A novel technique of botulinum toxin injection around skull sutures for chronic migraine: A randomized controlled clinical trial

Helia Hemasian, Faezeh Abedini, Arman Arab, Fariborz Khorvash


Background: Migraine is a chronic headache manifested with attacks. Here we aimed to evaluate and compare the efficacy of 15?point Dysport injection with 31?point Xeomin injections. Materials and Methods: This is a randomized clinical trial performed in 2020–2021 in Isfahan on patients with refractory chronic migraine. A total number of 60 patients entered the study. The pain of patients was also determined using headache impact test (HIT) questionnaire. Patients were randomized into two groups: Group 1 underwent 31?point Xeomin injection and Group 2  nderwent 1 vial of Dysport injection into 15 points of the scalp. Results: Our study revealed that the data regarding aura, nausea, vomit,  hotosensitivity, sensitivity to sounds and smells did not change  ignificantly between two groups compared to the beginning of the study. Frequency, duration, intensity of headaches, and the mean HIT score of all patients improved significantly within 3 months after interventions. Comparing both groups showed no significant differences (P > 0.05). HIT score was decreased from 21.26 ± 3.58 before intervention to 15.51 ± 4.58 after 3 months in Group 1 and 22.23 ± 2.59–10.33 ± 2.26 in Group 2. In both groups, these changes were statistically significant (P < 0.001). Although we found more decrease of HIT score in Group 2 comparing with Group 1 (10.33 ± 2.26 vs. 15.51 ± 4.58), this difference was not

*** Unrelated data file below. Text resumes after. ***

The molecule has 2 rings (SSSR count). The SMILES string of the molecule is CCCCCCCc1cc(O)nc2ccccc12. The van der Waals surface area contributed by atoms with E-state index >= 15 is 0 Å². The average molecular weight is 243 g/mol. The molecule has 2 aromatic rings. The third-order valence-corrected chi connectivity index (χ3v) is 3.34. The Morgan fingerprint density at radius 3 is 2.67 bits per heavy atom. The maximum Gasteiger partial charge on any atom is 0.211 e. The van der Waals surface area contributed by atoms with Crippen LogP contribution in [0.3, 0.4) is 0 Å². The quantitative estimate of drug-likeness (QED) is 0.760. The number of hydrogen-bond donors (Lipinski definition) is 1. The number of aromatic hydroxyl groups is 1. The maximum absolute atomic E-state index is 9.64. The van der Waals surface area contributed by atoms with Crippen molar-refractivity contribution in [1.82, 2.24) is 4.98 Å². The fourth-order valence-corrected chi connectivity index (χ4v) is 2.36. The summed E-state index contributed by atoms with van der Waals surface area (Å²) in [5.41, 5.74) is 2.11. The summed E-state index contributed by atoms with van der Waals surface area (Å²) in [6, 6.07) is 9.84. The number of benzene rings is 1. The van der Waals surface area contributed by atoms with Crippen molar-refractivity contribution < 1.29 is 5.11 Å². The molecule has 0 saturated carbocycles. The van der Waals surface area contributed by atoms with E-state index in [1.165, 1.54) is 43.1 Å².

statistically significant (P = 0.12). Conclusion: Although Xeomin and Dysport injections are both effective and reduced pain in patients with chronic migraine, our new technique is probably better than the standard technique. Because the injection points are halved, increase patients comfort and reduce overall cost.


Botulinum neurotoxin, Dysport, migraine, Xeomin

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